Personally, I don't see the basis of her complaint. I think we've been provoking some very good debates - about the proper role of religion in society, how much influence it should have, whether and to what extent its claims deserve respect, how to judge between the various religions' competing truth claims, and so on. This is a welcome change of pace, I would think, from the dreary repetitions of orthodoxy and the polite, embarrassed silence that's so often prevailed in public conversations about religion. But none of these are the kind of "real debates" Bunting is talking about.
What many argue is that the New Atheist debate has ended up down an intellectual dead end; there are only so many times you can argue that religion is a load of baloney.
In one sense, this is true; there are only so many ways to say "there is no evidence for God". But what Bunting appears to be arguing is that we've said all we have to say and should therefore stop talking. Needless to say, that isn't going to happen. As she is surely aware, religious faith is still causing evils in the world today: oppressing and persecuting women and homosexuals, providing the ideological underpinnings for terroristic violence and theocratic rule, and motivating attacks on toleration, science, and separation of church and state. Under these circumstances, it would be morally wrong for atheists not to speak out, and we intend to continue doing so until our message sinks in and the world turns toward enlightenment.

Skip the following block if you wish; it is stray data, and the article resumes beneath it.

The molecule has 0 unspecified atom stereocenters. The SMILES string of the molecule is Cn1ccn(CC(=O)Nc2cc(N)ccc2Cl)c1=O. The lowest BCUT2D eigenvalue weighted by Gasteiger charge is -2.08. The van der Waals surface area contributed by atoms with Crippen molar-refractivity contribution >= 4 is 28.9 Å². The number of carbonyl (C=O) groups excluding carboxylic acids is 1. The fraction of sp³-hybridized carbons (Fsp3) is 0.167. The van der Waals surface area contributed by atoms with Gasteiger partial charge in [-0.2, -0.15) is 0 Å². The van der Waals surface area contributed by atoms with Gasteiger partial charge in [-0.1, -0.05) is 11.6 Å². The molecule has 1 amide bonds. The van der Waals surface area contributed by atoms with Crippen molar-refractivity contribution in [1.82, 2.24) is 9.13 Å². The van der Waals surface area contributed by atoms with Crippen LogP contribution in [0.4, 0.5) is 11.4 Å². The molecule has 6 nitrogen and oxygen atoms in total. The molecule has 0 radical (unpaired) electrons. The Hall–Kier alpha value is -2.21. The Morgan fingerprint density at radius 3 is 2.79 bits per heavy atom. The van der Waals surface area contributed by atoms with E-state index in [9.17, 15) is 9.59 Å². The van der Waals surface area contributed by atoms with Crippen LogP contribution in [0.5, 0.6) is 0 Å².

And if Bunting's critique is that atheists have run out of interesting things to say, that same critique applies with redoubled force to her own religion. Faiths like Roman Catholicism have spent millennia preaching from one book, endlessly rehashing the same tedious stories. Does this mean Christianity has hit an intellectual dead end? If not, then how much wronger is this claim in regards to atheism, which is not limited to one holy text or tradition but has the whole wide universe from which to draw its stories and moral lessons?
Just this week, AN Wilson announces in a thoughtful cover article for the New Statesman that he has apostated, abandoning his fellow atheists.
If I'm not mistaken, that would be the same A.N. Wilson who said that Darwin's Descent of Man is "an offence to the intelligence" and added that "the jury is out" about whether evolutionary theory is true. Whether he ever was an atheist or not, this shameful and disgraceful ignorance gives us good reason to doubt his credibility in other areas, and to suspect that his statements about his past position are driven by apologetic necessity. Bunting might as well quote Lee Strobel saying he only became an atheist because he wanted to do whatever he chose and live free of morality and accountability.
In the Third Way, a Christian magazine, the poet Andrew Motion reflects wistfully, "I don't believe in God - though I wish I did, and I can't stop thinking about it so who knows what might happen one day?"